I have just started to learn German by myself. I want to know which one of the following sentences is grammatically correct and why?

  1. Wir brauchen Brot und Käse.
  2. Wir brauchen das Brot und den Käse.
  3. Wir brauchen ein Brot und einen Käse.

what about this one:

  1. Wo sind Tomaten?
  2. Wo sind die Tomaten?
  • 2
    "We need bread and cheese" -- "We need the bread and the cheese" -- "We need a (loaf of) bread and a (piece of) cheese". So more or less the same as in English, except that if there is an article, they don't mean the general "substance", they mean a particular item of it. Commented May 24, 2018 at 17:25

3 Answers 3


Leaving out the article would mean something like some bread and some cheese, so variant 1 is always correct.

The definite article would inply something to be mentioned before or added mentally like die du vorhin gekauft hast.

The indefinite article is unusual here, and is ambiguous, since it could be interpreted as number. For something as Käse which is typically sold by weight and not by piece I would not use it at all.

  • I generally buy cheese by (pre-packed) piece (or slices) and bread by the loaf. Commented May 24, 2018 at 17:27
  • A quick internet search shows "einen Käse" being used in much the same contexts as you would use "a cheese" in English: (a) he rolled a cheese down the hill, (b) a cheese to rival Camembert. Neither usage sits well with "ein Brot und einen Käse". Commented May 24, 2018 at 21:59

... Brot und Käse - relates that you need bread and cheese

.... das Brot und den Käse - references a specific (your?) loaf (to do something?) The sentence may continue ... nicht wegzuwerfen, sie sind noch nicht schimmelig. (We don't need to throw the bread out, it hasn't become moldy yet)

.... ein Brot und einen Käse - relates you need one of each, some local dialects will use this instead of #1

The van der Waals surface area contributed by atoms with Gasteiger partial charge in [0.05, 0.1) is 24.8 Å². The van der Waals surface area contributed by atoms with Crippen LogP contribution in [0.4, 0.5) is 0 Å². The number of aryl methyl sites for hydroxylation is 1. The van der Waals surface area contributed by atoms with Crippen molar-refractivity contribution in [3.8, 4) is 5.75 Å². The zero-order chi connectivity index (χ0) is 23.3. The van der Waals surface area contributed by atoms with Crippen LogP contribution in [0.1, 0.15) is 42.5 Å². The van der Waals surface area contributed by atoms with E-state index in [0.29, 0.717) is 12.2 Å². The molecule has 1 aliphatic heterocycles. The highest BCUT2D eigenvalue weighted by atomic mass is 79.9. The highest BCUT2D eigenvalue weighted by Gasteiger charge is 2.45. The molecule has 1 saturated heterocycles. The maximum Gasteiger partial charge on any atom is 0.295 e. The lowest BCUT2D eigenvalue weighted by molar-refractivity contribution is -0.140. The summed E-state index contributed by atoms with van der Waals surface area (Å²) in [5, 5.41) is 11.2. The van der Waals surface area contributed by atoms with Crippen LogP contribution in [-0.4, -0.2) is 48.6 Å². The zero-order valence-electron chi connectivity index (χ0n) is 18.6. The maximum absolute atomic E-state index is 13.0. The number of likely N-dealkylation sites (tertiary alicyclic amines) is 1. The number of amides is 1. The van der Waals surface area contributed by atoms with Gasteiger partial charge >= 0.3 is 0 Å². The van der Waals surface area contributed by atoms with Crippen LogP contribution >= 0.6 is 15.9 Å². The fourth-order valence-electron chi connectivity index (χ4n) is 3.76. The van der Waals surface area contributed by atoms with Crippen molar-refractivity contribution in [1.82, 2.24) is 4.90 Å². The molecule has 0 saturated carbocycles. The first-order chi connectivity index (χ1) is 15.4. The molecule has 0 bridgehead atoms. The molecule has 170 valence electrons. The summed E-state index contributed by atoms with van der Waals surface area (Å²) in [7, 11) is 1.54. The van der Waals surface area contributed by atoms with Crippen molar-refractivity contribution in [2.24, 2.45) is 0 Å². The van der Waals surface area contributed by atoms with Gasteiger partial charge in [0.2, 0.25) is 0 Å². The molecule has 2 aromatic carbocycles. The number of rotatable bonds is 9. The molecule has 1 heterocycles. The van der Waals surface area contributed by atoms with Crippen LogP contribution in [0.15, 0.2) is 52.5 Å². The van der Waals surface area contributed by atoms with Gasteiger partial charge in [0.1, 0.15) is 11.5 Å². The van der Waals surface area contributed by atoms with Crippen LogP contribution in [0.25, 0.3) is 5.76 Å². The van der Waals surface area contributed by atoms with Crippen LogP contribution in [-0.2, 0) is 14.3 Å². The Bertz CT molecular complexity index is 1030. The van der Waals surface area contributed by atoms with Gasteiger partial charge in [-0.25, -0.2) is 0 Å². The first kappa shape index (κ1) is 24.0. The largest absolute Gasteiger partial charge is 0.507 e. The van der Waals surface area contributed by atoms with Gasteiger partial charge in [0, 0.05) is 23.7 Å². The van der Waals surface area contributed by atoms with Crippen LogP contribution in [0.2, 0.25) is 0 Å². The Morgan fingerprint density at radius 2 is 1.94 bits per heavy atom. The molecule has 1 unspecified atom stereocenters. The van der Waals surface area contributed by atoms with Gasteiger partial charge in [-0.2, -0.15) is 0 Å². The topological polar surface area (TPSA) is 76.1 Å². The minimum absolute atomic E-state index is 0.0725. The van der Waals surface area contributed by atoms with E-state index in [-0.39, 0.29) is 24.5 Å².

Wo sind Tomaten? - weird, may be used as a surprised exclamation after somebody told you there are tomatoes right in front of you, or something. Tomatoes? Where?

Wo sind die Tomaten? - inquiry, e.g. in a shop. Where are the tomatoes?


If you use a defined article (die, der , das) you mean something specific. If you put an undefined article before a noun you are (mostly) referring to one out of multiple where you don't care which one. If you use no article, it can be both, but most of the time it's the same as with undefined article

Wir brauchen Brot und Käse

refers in this context to some bread and some cheese in general. In English this would be We need some bread and cheese

Wir brauchen das Brot und den Käse

is referring to a specific item: There is bread and cheese over there on the counter, can you get it?

Wir brauchen ein Brot und einen Käse

refers to some unknown bread and cheese: I don't know where bread and cheese is, but we need some


In plural you can't use 'ein', so you only have defined article (specified) and no article (unspecified)

Wo sind Tomaten

refers to some tomatoes in general, for example in a supermarket: Where can I find tomatoes?

Wo sind die Tomaten?

refers to some tomatoes you may have bought earlier: Do you know where I put the tomatoes?

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